Who’s Next: Part 2
I called my doctor.
“I’ve been hearing that for the last three weeks.”
“What do you mean? You know about this?” My mouth had gone dry. “Other people have had their insurance cancelled? Is that legal?”
“They have. And it is.” I could hear him sigh on the other end. “I can put you back on your previous prescription. That’s a generic and you’ll be able to afford it.”
My mind wouldn’t get off the fact it was perfectly legal to drop paid up people. “How did this happen?”
The doc sighed again. “One of those bills stuck as a rider on another bill. There was some press about it at the time but there was that tsunami in Miami and it was buried. It went into effect a few weeks ago but the media didn’t pick it up when the first few people were cut. Now it’s an avalanche. At least I can move you to something effective and affordable. I have other patients that aren’t as lucky.”
My stomach rolled. I swallowed hard. “Diabetes? Cancer patients? Everybody?”
“Yes. Unfortunately.” He sounded as though the weight of the world was on his shoulders. I suppose it was. He was a good doctor.
“Why isn’t this being broadcast by the media? Aren’t people dying?” My hands were leaving damp splotches on the desk.
“People are dying, but not in great numbers. At least not yet.”
Bile rose in my throat. I gagged. “Oh my God.”
“Yeah. I’ll get the new script to your pharmacy. You should be able to pick it up this evening.”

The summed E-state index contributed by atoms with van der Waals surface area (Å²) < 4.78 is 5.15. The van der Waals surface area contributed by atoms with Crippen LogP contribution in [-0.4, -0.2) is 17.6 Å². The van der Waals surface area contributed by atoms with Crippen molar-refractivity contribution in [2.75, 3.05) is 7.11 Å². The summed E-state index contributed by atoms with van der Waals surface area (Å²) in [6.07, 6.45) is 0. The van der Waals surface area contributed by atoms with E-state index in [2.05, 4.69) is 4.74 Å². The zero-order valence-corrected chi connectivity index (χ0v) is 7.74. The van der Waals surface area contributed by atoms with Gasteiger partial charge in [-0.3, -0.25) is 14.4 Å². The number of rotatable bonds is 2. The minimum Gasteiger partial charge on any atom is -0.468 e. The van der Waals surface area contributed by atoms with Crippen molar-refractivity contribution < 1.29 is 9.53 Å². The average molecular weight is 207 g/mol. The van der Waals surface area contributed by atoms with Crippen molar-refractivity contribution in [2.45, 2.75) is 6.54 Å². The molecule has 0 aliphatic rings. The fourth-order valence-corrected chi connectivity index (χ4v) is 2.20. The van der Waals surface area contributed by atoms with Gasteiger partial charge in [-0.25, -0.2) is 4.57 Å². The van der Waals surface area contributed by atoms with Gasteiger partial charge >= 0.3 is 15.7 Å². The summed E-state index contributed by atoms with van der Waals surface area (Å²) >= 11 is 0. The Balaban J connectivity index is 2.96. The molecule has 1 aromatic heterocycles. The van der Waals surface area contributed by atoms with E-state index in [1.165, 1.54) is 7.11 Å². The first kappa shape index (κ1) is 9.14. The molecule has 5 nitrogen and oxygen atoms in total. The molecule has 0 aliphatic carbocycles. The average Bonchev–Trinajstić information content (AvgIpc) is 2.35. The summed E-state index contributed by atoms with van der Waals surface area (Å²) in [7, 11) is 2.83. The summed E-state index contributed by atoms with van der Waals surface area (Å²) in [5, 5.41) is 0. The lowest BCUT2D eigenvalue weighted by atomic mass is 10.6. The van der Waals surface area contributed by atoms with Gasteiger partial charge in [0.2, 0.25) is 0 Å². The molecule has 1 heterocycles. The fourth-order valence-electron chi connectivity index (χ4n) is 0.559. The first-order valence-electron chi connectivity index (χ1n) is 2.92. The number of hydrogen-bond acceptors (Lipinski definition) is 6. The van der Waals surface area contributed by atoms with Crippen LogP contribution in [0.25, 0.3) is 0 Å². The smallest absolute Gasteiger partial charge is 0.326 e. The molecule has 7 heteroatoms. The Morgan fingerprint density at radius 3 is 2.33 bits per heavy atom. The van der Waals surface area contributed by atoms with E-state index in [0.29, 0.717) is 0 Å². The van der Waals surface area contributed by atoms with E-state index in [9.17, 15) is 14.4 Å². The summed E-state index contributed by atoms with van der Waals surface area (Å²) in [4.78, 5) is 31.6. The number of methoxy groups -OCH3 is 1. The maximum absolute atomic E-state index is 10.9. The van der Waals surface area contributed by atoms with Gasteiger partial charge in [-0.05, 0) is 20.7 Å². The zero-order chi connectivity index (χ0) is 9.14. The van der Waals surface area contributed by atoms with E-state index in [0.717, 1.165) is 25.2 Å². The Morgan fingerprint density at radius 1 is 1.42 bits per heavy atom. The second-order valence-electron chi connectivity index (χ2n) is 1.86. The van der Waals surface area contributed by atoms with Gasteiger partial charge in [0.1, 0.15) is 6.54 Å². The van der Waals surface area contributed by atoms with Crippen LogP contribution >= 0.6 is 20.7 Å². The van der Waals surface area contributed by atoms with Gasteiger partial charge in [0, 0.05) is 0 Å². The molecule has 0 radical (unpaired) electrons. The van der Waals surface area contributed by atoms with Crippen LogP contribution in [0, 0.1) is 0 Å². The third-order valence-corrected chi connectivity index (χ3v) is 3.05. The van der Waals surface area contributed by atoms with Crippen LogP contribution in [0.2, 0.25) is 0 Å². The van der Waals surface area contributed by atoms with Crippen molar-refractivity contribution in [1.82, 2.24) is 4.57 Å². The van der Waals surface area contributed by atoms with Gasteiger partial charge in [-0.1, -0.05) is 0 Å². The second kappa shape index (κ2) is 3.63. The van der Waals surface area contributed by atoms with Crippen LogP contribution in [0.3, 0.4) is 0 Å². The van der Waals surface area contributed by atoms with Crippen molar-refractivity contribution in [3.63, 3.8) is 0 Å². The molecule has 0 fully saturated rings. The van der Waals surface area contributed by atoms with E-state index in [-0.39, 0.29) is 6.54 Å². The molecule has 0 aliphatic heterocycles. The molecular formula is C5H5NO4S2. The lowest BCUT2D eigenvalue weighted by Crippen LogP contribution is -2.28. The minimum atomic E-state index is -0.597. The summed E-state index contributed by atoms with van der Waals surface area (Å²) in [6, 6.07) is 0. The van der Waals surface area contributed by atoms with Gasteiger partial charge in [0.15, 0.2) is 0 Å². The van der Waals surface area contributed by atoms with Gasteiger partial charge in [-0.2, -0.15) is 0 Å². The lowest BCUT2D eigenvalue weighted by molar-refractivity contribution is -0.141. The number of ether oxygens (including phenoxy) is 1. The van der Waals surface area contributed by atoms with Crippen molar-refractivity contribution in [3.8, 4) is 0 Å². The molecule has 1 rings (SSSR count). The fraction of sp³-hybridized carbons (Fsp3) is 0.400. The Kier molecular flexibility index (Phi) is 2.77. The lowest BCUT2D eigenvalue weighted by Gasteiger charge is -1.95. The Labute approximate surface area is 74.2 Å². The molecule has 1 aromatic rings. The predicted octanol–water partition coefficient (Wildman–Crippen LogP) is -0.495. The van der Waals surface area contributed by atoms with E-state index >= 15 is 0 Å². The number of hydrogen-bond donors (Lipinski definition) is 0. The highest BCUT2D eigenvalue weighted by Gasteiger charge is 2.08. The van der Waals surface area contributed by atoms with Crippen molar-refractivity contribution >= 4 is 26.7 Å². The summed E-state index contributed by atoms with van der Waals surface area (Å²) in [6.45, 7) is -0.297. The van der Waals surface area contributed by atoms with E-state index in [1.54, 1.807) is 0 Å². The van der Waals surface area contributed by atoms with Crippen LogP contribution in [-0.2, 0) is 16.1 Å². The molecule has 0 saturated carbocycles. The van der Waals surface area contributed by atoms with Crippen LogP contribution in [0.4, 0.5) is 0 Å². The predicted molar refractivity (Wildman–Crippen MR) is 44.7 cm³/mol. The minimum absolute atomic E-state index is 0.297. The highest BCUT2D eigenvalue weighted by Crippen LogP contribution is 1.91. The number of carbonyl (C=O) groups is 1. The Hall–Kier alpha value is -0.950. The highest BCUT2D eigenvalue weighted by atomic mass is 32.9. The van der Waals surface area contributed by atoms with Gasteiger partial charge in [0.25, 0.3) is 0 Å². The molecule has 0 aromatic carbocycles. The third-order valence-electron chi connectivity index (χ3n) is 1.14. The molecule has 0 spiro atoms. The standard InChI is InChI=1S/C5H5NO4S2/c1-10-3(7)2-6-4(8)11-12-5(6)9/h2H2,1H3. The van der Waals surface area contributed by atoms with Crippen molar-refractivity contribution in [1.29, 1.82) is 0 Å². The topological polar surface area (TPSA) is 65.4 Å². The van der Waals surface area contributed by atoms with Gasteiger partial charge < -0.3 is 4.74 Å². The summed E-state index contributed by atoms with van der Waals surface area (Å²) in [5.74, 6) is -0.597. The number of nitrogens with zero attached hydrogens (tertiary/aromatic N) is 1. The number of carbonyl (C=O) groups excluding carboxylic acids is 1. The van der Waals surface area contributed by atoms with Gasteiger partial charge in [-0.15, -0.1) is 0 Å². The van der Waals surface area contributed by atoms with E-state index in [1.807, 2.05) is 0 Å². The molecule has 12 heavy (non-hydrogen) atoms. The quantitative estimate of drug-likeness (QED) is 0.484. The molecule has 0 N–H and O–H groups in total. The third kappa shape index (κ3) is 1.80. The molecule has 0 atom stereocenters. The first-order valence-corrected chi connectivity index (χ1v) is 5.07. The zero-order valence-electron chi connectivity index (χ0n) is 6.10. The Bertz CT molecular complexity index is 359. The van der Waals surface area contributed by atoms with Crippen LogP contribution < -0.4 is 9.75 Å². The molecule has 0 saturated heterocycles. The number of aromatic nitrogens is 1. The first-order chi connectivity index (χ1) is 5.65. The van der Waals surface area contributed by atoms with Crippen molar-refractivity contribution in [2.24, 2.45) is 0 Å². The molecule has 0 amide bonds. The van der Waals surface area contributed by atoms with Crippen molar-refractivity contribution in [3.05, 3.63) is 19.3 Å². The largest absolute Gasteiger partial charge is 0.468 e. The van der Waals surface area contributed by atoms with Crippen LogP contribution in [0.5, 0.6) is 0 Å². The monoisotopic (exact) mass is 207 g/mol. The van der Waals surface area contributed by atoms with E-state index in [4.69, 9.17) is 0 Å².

“Uh, thank you, doctor. I appreciate it.” I hung up the phone. The whole thing was too much to wrap my brain around. I sat there for over and hour, doing my best to absorb it. Finally, I did a computer search.
First up was the major media reports. There were links to the actual bill and the congressional and Senate voting records. My jaw dropped when I saw that my own representatives had voted for this abomination of a law. What were they thinking?
I fired off emails to all of them demanding an explanation. Back on the search I saw there were already groups forming to fight this. I didn’t see any in my area but there were plenty of heart-breaking stories already documented. Worse, there where the stories of the children and the elderly. Tears rand down my face as I read them. I think I used half a box of tissue.
Hubby stuck his head in the door. He started to say something then hurried in. “What’s the matter?”
I waved at the screen. “You wouldn’t believe the stories already out about this insurance thing.” I sniffled and wiped my nose again. “It’s just horrible.”
He pulled his chair over and sat, holding my hand as I told him all about it.”
“That sucks.” He rubbed my back.
“Yes. It does.”
“Good thing your meds are affordable.”
I nodded. “We need to do something.”
He shrugged. “Like what? You’ve already written our reps.”
I used another tissue to wipe my eyes and blow my nose. “That’s not enough.” I could feel the aggravation of before turn to anger. “Not by a long shot.” I stood up.
“I don’t know, hon. Something. I’ll think of something.”